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Energy & Climate

Final US Emissions Estimates for 2018

For the third year in a row, transportation was the largest source of US emissions. Electricity emissions ticked up after five years of decline.

In January, Rhodium provided preliminary estimates of US carbon dioxide (CO2) emissions in 2018. In this note, we provide final energy CO2 emissions data and preliminary estimates for economy-wide US greenhouse gas (GHG) emissions in 2018. CO2 emissions from fossil fuel combustion rose by 2.7% in 2018, the second largest annual increase since 2000. Economy-wide GHG emissions likely rose by between 1.5% and 2.5% last year. That puts US emissions at 10.7% to 11.6% below 2005 levels, leaving a decently large gap to close in the next two years to meet the country’s Copenhagen Accord target of a 17% reduction in all GHG emissions by the end of 2020.

Building and Power Sectors Drive a Sign Change in Energy CO2

As discussed in our preliminary estimates note, energy-related CO2 emissions rose in 2018 after three years of continuous decline. Emissions in the transportation and industrial sector helped drive this trend, growing in 2017 and at an accelerated pace in 2018 on the back of stronger economic growth. But the big change year-on-year was in the buildings and power sectors. Growth in buildings sector emissions, as we noted in our January report, was primarily was due to a reversion to historical average winter weather after an atypically warm 2017. Colder weather increased building-related electricity demand as well. That was partially responsible for the increase of 20 million metric tons in power sector emissions, coming after a 2017 decline of 78 million metric tons.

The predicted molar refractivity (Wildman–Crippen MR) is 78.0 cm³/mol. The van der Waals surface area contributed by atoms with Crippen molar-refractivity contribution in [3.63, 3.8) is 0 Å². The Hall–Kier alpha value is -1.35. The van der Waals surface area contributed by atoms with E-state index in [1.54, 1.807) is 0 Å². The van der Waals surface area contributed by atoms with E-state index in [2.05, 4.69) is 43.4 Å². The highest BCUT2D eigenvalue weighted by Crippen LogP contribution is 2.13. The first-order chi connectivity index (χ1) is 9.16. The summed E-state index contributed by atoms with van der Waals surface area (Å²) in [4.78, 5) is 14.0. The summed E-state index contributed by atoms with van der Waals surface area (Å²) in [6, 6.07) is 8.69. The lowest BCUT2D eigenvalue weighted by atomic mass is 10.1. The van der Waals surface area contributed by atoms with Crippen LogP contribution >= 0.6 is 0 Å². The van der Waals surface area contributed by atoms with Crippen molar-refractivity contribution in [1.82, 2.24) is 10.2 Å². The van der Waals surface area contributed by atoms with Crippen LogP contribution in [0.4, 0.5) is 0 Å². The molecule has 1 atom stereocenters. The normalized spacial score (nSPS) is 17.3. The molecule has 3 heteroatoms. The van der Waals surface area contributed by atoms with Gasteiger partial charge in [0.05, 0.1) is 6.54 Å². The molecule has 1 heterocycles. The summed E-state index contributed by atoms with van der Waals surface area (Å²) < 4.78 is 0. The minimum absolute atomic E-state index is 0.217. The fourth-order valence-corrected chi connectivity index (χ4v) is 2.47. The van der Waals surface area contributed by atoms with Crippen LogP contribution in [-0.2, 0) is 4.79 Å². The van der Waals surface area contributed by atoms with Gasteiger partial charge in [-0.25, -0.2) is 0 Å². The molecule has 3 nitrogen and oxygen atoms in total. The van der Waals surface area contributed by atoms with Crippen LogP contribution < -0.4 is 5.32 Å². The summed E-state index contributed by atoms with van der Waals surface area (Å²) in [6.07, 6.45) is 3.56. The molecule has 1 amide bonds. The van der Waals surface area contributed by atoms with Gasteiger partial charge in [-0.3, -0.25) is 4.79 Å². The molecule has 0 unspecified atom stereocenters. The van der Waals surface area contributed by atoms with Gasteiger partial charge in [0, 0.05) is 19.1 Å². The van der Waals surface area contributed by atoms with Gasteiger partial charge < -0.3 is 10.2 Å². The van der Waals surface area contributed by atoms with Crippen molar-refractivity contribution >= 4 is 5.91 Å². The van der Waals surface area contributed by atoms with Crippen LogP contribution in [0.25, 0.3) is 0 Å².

The pace of decarbonization of the power sector also slowed in 2018. Coal’s share of power generation declined from 30.9% to 28.3% but the share of natural gas rose from 31% to 34.1%, offsetting some of those gains. Nuclear’s share declined from 20.8% to 20.1% while renewable’s share remained relatively flat, due to a decrease in hydro that offset a modest increase in wind and solar.

The downward revision from our 3.4% estimate in January to the final 2.7% number was due primarily to a significant drop in coal-fired power generation in December of last year. Between January and November, coal-fired power generation was down 4.5% year-on-year. In December it was down by 9.2%.


All GHG Emissions

Energy-related CO2 emissions account for 86% of all GHG in the US. Here we provide preliminary estimates for economy-wide emissions in 2018 using recently released Environmental Protection Agency (EPA) inventory estimates for 2017 and our method for estimating economy-wide GHG from the modeling used for our annual Taking Stock report. Our methodology is consistent with reporting guidelines for countries tracking progress toward their national commitments under the UN Framework Convention on Climate Change. We estimate that economy-wide emissions increased by 1.5% to 2.5% in 2018.

For the third year in a row, transportation was the largest source of US emissions (if fuels for international travel are included). Electricity emissions ticked up after five years of decline. Industrial emissions posted their strongest year-on-year growth since the 2010 rebound from the Great Recession, and methane emissions continued to grow on the back of expanded oil and gas production.

All told, we estimate that net US GHG emissions were 10.7% to 11.6% below 2005 levels in 2018. The US emission reduction pledge under the Copenhagen Accord was a reduction “in the range of 17%” below 2005 levels by 2020. Next month, in our 2019 Taking Stock report, we will assess the prospects of the US meeting this target over the next two years, as well as the potential to make progress on the Paris Agreement target of a 26% to 28% reduction by 2025.